The Differences in the Federal and State Employment Laws

Essay by julz4464University, Bachelor'sA, April 2007

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My boss can be a jerk. It becomes more apparent when her team is already challenged to ensure the business continues running smoothly but is there really anything an employee can do? There are no laws that make it illegal for her to act that way because the society we live in gives her the right to act any way she wants. That same society has given the business she works for the ability to employ its workforce at-will, not be required to provide any benefits for employees, and watch every move an employee makes. There is help for the employee in the form of a few employment laws passed by federal and state governments that were designed to protect the employee. While most federal and state laws co-exist, there are some incidences where the state laws can be expanded from or stand alone from the federal mandates in order to afford even more protection.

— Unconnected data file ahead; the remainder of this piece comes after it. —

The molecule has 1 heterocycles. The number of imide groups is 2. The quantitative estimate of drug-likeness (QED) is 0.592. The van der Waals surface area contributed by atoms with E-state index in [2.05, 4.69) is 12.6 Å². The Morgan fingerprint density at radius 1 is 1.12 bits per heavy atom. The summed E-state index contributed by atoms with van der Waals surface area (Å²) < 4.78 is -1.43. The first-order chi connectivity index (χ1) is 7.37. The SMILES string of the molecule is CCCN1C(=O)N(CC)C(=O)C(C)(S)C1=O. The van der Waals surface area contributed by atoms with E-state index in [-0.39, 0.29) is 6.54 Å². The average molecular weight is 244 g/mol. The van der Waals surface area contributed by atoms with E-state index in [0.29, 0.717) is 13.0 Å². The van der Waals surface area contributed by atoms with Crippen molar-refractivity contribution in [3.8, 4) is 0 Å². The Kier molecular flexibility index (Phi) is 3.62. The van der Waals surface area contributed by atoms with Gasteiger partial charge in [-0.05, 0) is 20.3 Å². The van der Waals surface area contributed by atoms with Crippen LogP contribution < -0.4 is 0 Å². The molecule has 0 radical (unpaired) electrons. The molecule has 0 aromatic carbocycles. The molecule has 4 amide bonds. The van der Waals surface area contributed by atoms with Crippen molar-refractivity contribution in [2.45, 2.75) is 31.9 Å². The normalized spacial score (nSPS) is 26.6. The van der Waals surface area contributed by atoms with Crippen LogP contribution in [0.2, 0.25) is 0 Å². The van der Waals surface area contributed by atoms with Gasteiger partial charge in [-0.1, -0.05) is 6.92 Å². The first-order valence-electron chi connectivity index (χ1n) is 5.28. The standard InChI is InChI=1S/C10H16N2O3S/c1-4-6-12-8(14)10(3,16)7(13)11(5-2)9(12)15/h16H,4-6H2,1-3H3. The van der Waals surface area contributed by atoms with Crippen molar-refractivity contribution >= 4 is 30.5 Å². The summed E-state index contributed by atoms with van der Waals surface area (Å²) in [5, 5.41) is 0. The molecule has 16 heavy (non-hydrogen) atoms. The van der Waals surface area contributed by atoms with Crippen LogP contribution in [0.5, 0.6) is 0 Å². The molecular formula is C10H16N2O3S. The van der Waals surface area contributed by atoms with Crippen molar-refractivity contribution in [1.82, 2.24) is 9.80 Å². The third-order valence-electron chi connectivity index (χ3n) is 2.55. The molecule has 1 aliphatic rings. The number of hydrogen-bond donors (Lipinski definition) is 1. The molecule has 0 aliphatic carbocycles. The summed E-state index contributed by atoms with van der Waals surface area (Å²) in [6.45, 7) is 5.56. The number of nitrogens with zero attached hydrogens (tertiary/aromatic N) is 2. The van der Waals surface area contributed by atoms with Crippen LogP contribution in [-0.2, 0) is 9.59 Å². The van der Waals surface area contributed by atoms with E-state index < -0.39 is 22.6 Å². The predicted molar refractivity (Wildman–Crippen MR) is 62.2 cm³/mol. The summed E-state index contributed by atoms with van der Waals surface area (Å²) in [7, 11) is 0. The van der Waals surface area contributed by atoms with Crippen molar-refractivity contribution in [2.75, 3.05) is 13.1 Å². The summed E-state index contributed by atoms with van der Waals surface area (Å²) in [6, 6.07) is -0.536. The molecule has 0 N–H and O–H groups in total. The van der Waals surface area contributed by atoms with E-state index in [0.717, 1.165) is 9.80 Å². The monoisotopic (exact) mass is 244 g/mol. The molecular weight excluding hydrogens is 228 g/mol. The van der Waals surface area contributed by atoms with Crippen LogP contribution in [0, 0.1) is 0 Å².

The federal government can only legislate on an issue if it is within the power that has been granted to it by the Constitution. These laws are based on Congress’ power over interstate commerce (Street Law and The Supreme Court Historical Society, 2002). Since the federal government’s power is limited, most laws that are passed can only set the minimum of standards. State governments can use these minimums and expand on them to protect the employee further. Workers are protected by whichever labor law gives them the most protection whether it is a Federal or State law, except in a case where the Supremacy clause of the Constitution preempts the State law. An example of this is the Employers Retirement Income Security Act (ERISA), that covers benefits and retirement plans (U.S. Department of Labor, 2006). While federal and state governments operate under the same laws...